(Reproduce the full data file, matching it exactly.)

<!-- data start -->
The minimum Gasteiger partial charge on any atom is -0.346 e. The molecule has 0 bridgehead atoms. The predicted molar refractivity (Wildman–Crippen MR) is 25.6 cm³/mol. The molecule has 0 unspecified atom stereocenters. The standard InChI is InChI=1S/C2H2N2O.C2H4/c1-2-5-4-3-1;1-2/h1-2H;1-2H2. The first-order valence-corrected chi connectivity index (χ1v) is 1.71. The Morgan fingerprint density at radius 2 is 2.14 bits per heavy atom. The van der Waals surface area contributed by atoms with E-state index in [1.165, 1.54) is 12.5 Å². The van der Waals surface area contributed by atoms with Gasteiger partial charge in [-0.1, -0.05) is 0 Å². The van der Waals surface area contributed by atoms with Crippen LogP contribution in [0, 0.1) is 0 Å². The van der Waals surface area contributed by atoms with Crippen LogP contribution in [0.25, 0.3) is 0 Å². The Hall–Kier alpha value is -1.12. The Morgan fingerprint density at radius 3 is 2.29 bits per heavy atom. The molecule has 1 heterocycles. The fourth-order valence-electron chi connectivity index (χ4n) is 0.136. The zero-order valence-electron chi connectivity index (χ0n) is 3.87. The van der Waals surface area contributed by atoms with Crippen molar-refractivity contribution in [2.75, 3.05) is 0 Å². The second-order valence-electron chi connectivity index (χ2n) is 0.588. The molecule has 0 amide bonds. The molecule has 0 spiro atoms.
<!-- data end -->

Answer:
The minimum Gasteiger partial charge on any atom is -0.346 e. The molecule has 0 bridgehead atoms. The predicted molar refractivity (Wildman–Crippen MR) is 25.6 cm³/mol. The molecule has 0 unspecified atom stereocenters. The standard InChI is InChI=1S/C2H2N2O.C2H4/c1-2-5-4-3-1;1-2/h1-2H;1-2H2. The first-order valence-corrected chi connectivity index (χ1v) is 1.71. The Morgan fingerprint density at radius 2 is 2.14 bits per heavy atom. The van der Waals surface area contributed by atoms with E-state index in [1.165, 1.54) is 12.5 Å². The van der Waals surface area contributed by atoms with Gasteiger partial charge in [-0.1, -0.05) is 0 Å². The van der Waals surface area contributed by atoms with Crippen LogP contribution in [0, 0.1) is 0 Å². The van der Waals surface area contributed by atoms with Crippen LogP contribution in [0.25, 0.3) is 0 Å². The Hall–Kier alpha value is -1.12. The Morgan fingerprint density at radius 3 is 2.29 bits per heavy atom. The molecule has 1 heterocycles. The fourth-order valence-electron chi connectivity index (χ4n) is 0.136. The zero-order valence-electron chi connectivity index (χ0n) is 3.87. The van der Waals surface area contributed by atoms with Crippen molar-refractivity contribution in [2.75, 3.05) is 0 Å². The second-order valence-electron chi connectivity index (χ2n) is 0.588. The molecule has 0 amide bonds. The molecule has 0 spiro atoms.